The ugly side of debt collection

What to do when collectors won't accept monthly payments

The Credit Guy columnist Todd Ossenfort
Todd Ossenfort has been chief operating officer for Pioneer Credit Counseling since 1998. He writes our weekly "The Credit Guy" column, answering reader questions about credit counseling and debt issues.

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Question for the expert

Dear Credit Guy,
I received two court judgments against me. These judgments are about 5 years old. I could get no information from my creditor. I received a phone number for their collection agency. The collection agency refused to allow me to make payments in order to pay off the outstanding accounts. The two outstanding accounts amount to about $4,000.00. I offered $200 per month in payments. I don't understand their all-or-nothing decision. I am on Social Security, and there is no way they are going to get a better deal than I offered. If I could contact a decision maker with my creditor and explain my case, would I get a positive response on this matter?  -- Fred

Answer for the expert

Dear Fred,
Congratulations on trying to do the right thing and pay what you owe. It is unfortunate that the collection agency is unwilling to work with you to accept monthly payments. This is an exception rather than the norm. If your only income is your Social Security, it sounds as if you are correct in believing they will not get a better deal than what you have offered to pay monthly.

The fact that the judgments are 5 years old tells me that it is very likely the collection agency already knows that you have no assets to make good on the $4,000 that you owe. If you did, the collection agency would have used the judgment(s) to secure a wage garnishment or to place a lien on your personal property.

If you do own a home or other property I'd check with your city and county tax assessor's office or other county records departments to learn whether there is a lien against your property. State and local laws vary across the country, so a lien could have been placed without prior notification to you of the action. Should a lien have been placed on your property, it will be more difficult to sell or refinance the property without satisfying the lien first. The lienholder cannot, however, force a sale of your property.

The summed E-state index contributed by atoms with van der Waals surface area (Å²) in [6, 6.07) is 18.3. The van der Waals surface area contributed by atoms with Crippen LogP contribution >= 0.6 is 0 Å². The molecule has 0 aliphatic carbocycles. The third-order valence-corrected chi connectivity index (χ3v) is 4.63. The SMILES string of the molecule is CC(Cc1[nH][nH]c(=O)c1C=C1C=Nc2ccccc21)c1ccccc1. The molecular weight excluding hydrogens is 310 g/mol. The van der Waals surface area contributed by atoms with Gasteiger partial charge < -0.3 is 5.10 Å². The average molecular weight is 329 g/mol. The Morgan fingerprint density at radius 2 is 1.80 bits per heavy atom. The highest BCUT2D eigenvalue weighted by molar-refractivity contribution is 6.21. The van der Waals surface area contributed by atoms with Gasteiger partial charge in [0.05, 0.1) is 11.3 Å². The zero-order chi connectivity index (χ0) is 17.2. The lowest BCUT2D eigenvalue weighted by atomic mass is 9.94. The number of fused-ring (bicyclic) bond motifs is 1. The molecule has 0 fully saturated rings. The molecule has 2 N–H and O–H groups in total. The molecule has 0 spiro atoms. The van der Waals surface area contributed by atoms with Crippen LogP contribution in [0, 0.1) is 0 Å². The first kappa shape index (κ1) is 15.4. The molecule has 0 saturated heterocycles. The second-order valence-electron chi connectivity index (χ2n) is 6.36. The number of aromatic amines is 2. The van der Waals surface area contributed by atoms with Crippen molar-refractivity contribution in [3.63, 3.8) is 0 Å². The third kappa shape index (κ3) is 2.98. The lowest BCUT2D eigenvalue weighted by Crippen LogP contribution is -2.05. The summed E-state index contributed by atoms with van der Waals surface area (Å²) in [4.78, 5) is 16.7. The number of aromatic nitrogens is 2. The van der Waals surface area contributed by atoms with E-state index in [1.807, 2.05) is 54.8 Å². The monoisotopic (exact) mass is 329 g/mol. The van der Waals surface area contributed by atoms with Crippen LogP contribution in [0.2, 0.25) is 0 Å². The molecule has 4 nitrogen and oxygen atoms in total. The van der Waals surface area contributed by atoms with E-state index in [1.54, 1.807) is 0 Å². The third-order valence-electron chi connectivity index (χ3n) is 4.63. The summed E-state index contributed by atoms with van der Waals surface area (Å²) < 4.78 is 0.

The reason the collection agency wants you to pay what is owed upfront and not in monthly payments is that they have very little invested in the debt -- typically pennies on the dollar -- and do not want the hassle of monthly collection. They would much rather settle for less than the full amount and get it all at once, than receive a small amount each month.

You could attempt to contact your original creditor, but once the amount owed has been sent to collections, the creditor does not keep the records and is not usually interested in collecting the debt. In most cases, the debt has been sold to an outside collector and the original creditor has charged off the balance on its ledgers and taken the loss, thereby removing your account and the debt from its radar screen.

My advice is to send a written response to the collector by return receipt mail that you are willing to settle the debt by paying $200 per month until the debt is paid and if that is not acceptable, you no longer wish to be contacted regarding the debt. The past due accounts and judgments will come off your credit report after seven years, and you can sleep well at night knowing you did your best to pay what you owe.

Take care of your credit!

See related: Take these steps to avoid wage garnishment, Know your rights: Debt Collections Practices Act, Debt collection sample letters, TEXT

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Updated: 01-17-2018